Nissan NV200 is the manufacturer's attempt to dominate the world’s taxi ranks. If you’ve ever visited Japan, the chances are you’ll have been driven by a white-gloved cabbie in a Nissan Cedric.
Now Nissan bosses are enviously eyeing the iconic yellow Ford Crown Victorias in New York and London’s traditional black cabs, and intend replacing them with their own versions.
We’ll be seeing the company’s first attempt at a new London taxi later this month, but we’ve already had the chance to try the version heading for New York City.
Both will be based on the Nissan NV200 van, with suitable and clever modifications for taxi use. In our New York cab, that means low-effort sliding doors on both sides, retractable side steps, USB charging ports, a driver/passenger intercom and anti-microbial vinyl seats. The best bit, though, is the panoramic glass roof – a real boon for sightseers looking to do a bit of skyscraper spotting.
There’s good room in the back, as well – acres more space than you’ll find in the old Crown Victorias. The Nissan’s much easier to get into, too, while the boot is huge – we suspect some of that will have to be sacrificed in wheelchair-friendly UK cabs that will also seat four rather than the New York cab’s three.
Safety in public transport is paramount, of course, and we especially liked the warning lights at the back of the car that glow orange to indicate to drivers behind that the sliding doors are open and someone may be about to step out.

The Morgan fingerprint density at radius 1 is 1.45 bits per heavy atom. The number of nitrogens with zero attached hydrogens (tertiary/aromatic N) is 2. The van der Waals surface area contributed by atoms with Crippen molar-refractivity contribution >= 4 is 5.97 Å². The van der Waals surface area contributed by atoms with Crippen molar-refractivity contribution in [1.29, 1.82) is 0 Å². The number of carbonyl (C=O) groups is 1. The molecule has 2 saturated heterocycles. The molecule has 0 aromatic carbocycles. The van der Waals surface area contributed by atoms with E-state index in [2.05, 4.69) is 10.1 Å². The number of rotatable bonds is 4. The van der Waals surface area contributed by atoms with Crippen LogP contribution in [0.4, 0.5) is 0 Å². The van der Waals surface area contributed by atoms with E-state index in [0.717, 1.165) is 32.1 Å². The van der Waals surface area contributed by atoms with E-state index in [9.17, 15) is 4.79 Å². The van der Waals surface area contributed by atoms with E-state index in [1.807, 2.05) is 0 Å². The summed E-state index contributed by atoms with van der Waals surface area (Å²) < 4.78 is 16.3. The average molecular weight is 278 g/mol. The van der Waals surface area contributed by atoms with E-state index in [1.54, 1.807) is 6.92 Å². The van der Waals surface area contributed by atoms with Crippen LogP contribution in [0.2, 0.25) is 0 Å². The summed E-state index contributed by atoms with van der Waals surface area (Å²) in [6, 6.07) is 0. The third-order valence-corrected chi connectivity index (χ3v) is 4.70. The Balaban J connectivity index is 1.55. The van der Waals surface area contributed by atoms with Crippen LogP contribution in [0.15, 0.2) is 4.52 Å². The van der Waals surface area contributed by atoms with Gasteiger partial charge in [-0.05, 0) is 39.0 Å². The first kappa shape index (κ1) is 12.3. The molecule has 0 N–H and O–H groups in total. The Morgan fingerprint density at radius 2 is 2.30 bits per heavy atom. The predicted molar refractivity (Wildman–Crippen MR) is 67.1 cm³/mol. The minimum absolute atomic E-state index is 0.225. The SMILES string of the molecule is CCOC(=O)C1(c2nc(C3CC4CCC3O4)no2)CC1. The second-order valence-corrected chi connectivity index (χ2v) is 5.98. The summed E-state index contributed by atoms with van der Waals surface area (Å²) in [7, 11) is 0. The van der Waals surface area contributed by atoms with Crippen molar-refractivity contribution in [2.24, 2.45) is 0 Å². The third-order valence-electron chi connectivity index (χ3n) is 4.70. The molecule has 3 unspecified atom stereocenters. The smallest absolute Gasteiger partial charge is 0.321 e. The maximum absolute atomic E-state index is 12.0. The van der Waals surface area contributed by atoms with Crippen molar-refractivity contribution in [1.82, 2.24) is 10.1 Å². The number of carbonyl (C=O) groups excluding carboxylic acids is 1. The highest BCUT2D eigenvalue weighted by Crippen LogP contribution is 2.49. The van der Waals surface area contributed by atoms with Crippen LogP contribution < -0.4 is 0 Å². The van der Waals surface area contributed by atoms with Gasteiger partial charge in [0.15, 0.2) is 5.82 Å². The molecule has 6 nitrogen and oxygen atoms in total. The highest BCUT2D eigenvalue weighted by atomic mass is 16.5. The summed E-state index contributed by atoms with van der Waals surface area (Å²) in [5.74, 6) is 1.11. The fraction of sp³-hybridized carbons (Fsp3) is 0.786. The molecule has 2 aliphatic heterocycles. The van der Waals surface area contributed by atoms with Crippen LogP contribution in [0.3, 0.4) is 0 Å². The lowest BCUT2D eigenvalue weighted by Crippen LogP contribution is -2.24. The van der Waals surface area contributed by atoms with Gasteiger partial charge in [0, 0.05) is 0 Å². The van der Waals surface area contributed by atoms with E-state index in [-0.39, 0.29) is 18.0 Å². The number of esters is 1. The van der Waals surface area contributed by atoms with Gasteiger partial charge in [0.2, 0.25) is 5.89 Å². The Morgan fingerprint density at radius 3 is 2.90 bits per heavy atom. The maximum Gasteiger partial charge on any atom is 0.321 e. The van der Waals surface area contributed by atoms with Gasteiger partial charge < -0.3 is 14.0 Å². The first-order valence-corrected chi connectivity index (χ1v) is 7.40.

Comfort’s important, not just for the passengers but for the driver, who gets a pretty car-like environment. Cabin quality is decent and the plastics robust – they’ll need to be because most New York cabs average around 70,000 miles a year. The high-up driving position is comfy, while air-con and even sat-nav are available. Controls for the sliding doors, intercom and retractable steps are hidden between the front seats.
Under the bonnet of the New York cab is a 2.0-litre four-cylinder petrol engine. It’ll propel the NV200 with a decent amount of zest, while the steering feels pretty meaty, too. Nissan has clearly addressed the van’s ride to make it feel more like a car – we didn’t experience any of the usual bounciness you get from an unladen van.
A big clear plastic panel behind the driver’s head gives a decent view out of the back, while low side windows and big door mirrors are handy, too.
Our UK cab will be modified to a greater extent than the New York version. Nissan has had to widen the front track to enable the car to meet London’s 25ft turning circle requirements, while London mayor Boris Johnson also asked for a front-end redesign to make it more “London taxi-like” We’ll see the results soon.
UK cabs will also get a 1.5-litre diesel, but the longer-term plan is to fit them with a version of the Nissan Leaf’s electric powertrain that can be fast-charged over lunch to provide enough power for a typical day’s work.